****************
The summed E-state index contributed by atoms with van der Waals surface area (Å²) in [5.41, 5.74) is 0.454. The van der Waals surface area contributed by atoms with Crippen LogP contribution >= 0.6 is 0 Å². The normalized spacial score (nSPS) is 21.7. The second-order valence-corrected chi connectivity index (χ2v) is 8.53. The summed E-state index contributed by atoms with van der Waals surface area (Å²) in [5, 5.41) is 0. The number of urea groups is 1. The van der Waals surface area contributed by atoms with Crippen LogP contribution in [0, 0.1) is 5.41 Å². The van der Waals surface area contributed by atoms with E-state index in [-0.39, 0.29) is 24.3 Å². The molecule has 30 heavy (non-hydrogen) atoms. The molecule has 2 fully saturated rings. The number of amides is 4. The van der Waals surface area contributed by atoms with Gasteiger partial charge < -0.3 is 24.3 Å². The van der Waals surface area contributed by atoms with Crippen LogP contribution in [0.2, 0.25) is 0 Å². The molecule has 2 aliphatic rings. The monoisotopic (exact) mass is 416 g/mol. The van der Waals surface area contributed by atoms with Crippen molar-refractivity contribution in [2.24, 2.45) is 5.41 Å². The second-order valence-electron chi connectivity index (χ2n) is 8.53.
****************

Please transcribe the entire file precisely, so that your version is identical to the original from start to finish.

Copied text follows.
The summed E-state index contributed by atoms with van der Waals surface area (Å²) in [5.41, 5.74) is 0.454. The van der Waals surface area contributed by atoms with Crippen LogP contribution >= 0.6 is 0 Å². The normalized spacial score (nSPS) is 21.7. The second-order valence-corrected chi connectivity index (χ2v) is 8.53. The summed E-state index contributed by atoms with van der Waals surface area (Å²) in [5, 5.41) is 0. The number of urea groups is 1. The van der Waals surface area contributed by atoms with Crippen LogP contribution in [0, 0.1) is 5.41 Å². The van der Waals surface area contributed by atoms with E-state index in [-0.39, 0.29) is 24.3 Å². The molecule has 30 heavy (non-hydrogen) atoms. The molecule has 2 fully saturated rings. The number of amides is 4. The van der Waals surface area contributed by atoms with Gasteiger partial charge < -0.3 is 24.3 Å². The van der Waals surface area contributed by atoms with Crippen LogP contribution in [0.2, 0.25) is 0 Å². The molecule has 2 aliphatic rings. The monoisotopic (exact) mass is 416 g/mol. The van der Waals surface area contributed by atoms with Crippen molar-refractivity contribution in [2.24, 2.45) is 5.41 Å². The second-order valence-electron chi connectivity index (χ2n) is 8.53.